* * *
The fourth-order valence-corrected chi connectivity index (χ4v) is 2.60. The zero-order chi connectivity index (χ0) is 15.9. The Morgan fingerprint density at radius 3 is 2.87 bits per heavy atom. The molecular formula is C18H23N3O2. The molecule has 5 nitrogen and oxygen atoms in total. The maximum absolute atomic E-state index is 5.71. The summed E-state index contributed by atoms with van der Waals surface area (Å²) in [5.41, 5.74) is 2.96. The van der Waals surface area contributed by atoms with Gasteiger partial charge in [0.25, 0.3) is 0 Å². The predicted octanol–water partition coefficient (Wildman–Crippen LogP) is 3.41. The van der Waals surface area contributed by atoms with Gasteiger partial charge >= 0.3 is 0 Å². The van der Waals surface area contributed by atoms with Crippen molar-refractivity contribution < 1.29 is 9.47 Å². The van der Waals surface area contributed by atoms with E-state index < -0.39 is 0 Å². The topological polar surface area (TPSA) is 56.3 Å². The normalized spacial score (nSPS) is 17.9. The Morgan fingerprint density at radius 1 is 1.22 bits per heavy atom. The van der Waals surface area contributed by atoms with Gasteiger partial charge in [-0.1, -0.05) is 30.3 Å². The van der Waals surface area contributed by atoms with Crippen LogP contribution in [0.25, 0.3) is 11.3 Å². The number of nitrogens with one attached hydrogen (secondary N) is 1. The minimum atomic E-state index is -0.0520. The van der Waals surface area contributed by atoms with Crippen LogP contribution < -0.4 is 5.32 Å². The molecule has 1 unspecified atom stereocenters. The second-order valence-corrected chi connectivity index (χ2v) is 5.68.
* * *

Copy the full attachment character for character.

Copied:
The fourth-order valence-corrected chi connectivity index (χ4v) is 2.60. The zero-order chi connectivity index (χ0) is 15.9. The Morgan fingerprint density at radius 3 is 2.87 bits per heavy atom. The molecular formula is C18H23N3O2. The molecule has 5 nitrogen and oxygen atoms in total. The maximum absolute atomic E-state index is 5.71. The summed E-state index contributed by atoms with van der Waals surface area (Å²) in [5.41, 5.74) is 2.96. The van der Waals surface area contributed by atoms with Gasteiger partial charge in [0.25, 0.3) is 0 Å². The predicted octanol–water partition coefficient (Wildman–Crippen LogP) is 3.41. The van der Waals surface area contributed by atoms with Gasteiger partial charge >= 0.3 is 0 Å². The van der Waals surface area contributed by atoms with Crippen molar-refractivity contribution < 1.29 is 9.47 Å². The van der Waals surface area contributed by atoms with E-state index < -0.39 is 0 Å². The topological polar surface area (TPSA) is 56.3 Å². The normalized spacial score (nSPS) is 17.9. The Morgan fingerprint density at radius 1 is 1.22 bits per heavy atom. The van der Waals surface area contributed by atoms with Gasteiger partial charge in [-0.1, -0.05) is 30.3 Å². The van der Waals surface area contributed by atoms with Crippen LogP contribution in [0.25, 0.3) is 11.3 Å². The number of nitrogens with one attached hydrogen (secondary N) is 1. The minimum atomic E-state index is -0.0520. The van der Waals surface area contributed by atoms with Crippen LogP contribution < -0.4 is 5.32 Å². The molecule has 1 unspecified atom stereocenters. The second-order valence-corrected chi connectivity index (χ2v) is 5.68.